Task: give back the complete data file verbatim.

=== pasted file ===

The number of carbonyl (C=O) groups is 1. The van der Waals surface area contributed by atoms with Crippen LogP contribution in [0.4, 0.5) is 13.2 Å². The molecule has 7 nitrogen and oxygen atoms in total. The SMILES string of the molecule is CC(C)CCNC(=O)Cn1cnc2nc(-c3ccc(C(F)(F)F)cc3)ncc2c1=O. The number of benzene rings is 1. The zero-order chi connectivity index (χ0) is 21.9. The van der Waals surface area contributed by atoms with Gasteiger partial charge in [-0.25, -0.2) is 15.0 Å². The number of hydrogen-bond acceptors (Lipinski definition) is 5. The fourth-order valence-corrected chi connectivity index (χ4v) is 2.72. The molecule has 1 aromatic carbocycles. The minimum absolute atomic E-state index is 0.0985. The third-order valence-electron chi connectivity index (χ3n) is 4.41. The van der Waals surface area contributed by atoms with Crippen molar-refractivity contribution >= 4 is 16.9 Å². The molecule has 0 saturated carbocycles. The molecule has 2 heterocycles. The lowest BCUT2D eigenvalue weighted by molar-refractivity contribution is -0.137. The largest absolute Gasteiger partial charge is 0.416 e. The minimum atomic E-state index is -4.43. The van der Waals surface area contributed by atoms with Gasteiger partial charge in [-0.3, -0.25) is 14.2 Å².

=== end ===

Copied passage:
The number of carbonyl (C=O) groups is 1. The van der Waals surface area contributed by atoms with Crippen LogP contribution in [0.4, 0.5) is 13.2 Å². The molecule has 7 nitrogen and oxygen atoms in total. The SMILES string of the molecule is CC(C)CCNC(=O)Cn1cnc2nc(-c3ccc(C(F)(F)F)cc3)ncc2c1=O. The number of benzene rings is 1. The zero-order chi connectivity index (χ0) is 21.9. The van der Waals surface area contributed by atoms with Gasteiger partial charge in [-0.25, -0.2) is 15.0 Å². The number of hydrogen-bond acceptors (Lipinski definition) is 5. The fourth-order valence-corrected chi connectivity index (χ4v) is 2.72. The molecule has 1 aromatic carbocycles. The minimum absolute atomic E-state index is 0.0985. The third-order valence-electron chi connectivity index (χ3n) is 4.41. The van der Waals surface area contributed by atoms with Crippen molar-refractivity contribution >= 4 is 16.9 Å². The molecule has 0 saturated carbocycles. The molecule has 2 heterocycles. The lowest BCUT2D eigenvalue weighted by molar-refractivity contribution is -0.137. The largest absolute Gasteiger partial charge is 0.416 e. The minimum atomic E-state index is -4.43. The van der Waals surface area contributed by atoms with Gasteiger partial charge in [-0.3, -0.25) is 14.2 Å².